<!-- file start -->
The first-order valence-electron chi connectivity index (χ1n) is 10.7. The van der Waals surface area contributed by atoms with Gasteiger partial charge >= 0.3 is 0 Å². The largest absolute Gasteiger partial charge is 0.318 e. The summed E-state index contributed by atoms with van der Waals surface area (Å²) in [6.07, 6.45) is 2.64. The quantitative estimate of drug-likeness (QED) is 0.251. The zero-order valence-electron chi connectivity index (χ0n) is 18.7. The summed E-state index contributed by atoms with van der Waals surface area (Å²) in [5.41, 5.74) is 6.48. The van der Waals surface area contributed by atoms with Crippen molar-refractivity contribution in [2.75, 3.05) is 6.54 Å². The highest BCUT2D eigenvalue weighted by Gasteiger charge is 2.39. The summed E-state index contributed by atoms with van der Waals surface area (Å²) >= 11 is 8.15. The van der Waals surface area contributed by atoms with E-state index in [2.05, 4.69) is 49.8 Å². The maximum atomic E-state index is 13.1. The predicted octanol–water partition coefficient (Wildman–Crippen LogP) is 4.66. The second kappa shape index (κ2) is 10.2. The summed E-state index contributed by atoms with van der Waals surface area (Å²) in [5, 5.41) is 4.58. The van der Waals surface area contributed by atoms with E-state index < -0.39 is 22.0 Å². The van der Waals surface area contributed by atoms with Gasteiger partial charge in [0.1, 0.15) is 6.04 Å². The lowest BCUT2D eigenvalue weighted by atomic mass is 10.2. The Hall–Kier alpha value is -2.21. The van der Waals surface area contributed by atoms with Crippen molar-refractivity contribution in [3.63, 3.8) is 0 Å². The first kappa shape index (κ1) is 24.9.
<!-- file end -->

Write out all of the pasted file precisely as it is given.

The first-order valence-electron chi connectivity index (χ1n) is 10.7. The van der Waals surface area contributed by atoms with Gasteiger partial charge >= 0.3 is 0 Å². The largest absolute Gasteiger partial charge is 0.318 e. The summed E-state index contributed by atoms with van der Waals surface area (Å²) in [6.07, 6.45) is 2.64. The quantitative estimate of drug-likeness (QED) is 0.251. The zero-order valence-electron chi connectivity index (χ0n) is 18.7. The summed E-state index contributed by atoms with van der Waals surface area (Å²) in [5.41, 5.74) is 6.48. The van der Waals surface area contributed by atoms with Crippen molar-refractivity contribution in [2.75, 3.05) is 6.54 Å². The highest BCUT2D eigenvalue weighted by Gasteiger charge is 2.39. The summed E-state index contributed by atoms with van der Waals surface area (Å²) >= 11 is 8.15. The van der Waals surface area contributed by atoms with E-state index in [2.05, 4.69) is 49.8 Å². The maximum atomic E-state index is 13.1. The predicted octanol–water partition coefficient (Wildman–Crippen LogP) is 4.66. The second kappa shape index (κ2) is 10.2. The summed E-state index contributed by atoms with van der Waals surface area (Å²) in [5, 5.41) is 4.58. The van der Waals surface area contributed by atoms with E-state index < -0.39 is 22.0 Å². The van der Waals surface area contributed by atoms with Gasteiger partial charge in [0.1, 0.15) is 6.04 Å². The lowest BCUT2D eigenvalue weighted by atomic mass is 10.2. The Hall–Kier alpha value is -2.21. The van der Waals surface area contributed by atoms with Crippen molar-refractivity contribution in [3.63, 3.8) is 0 Å². The first kappa shape index (κ1) is 24.9.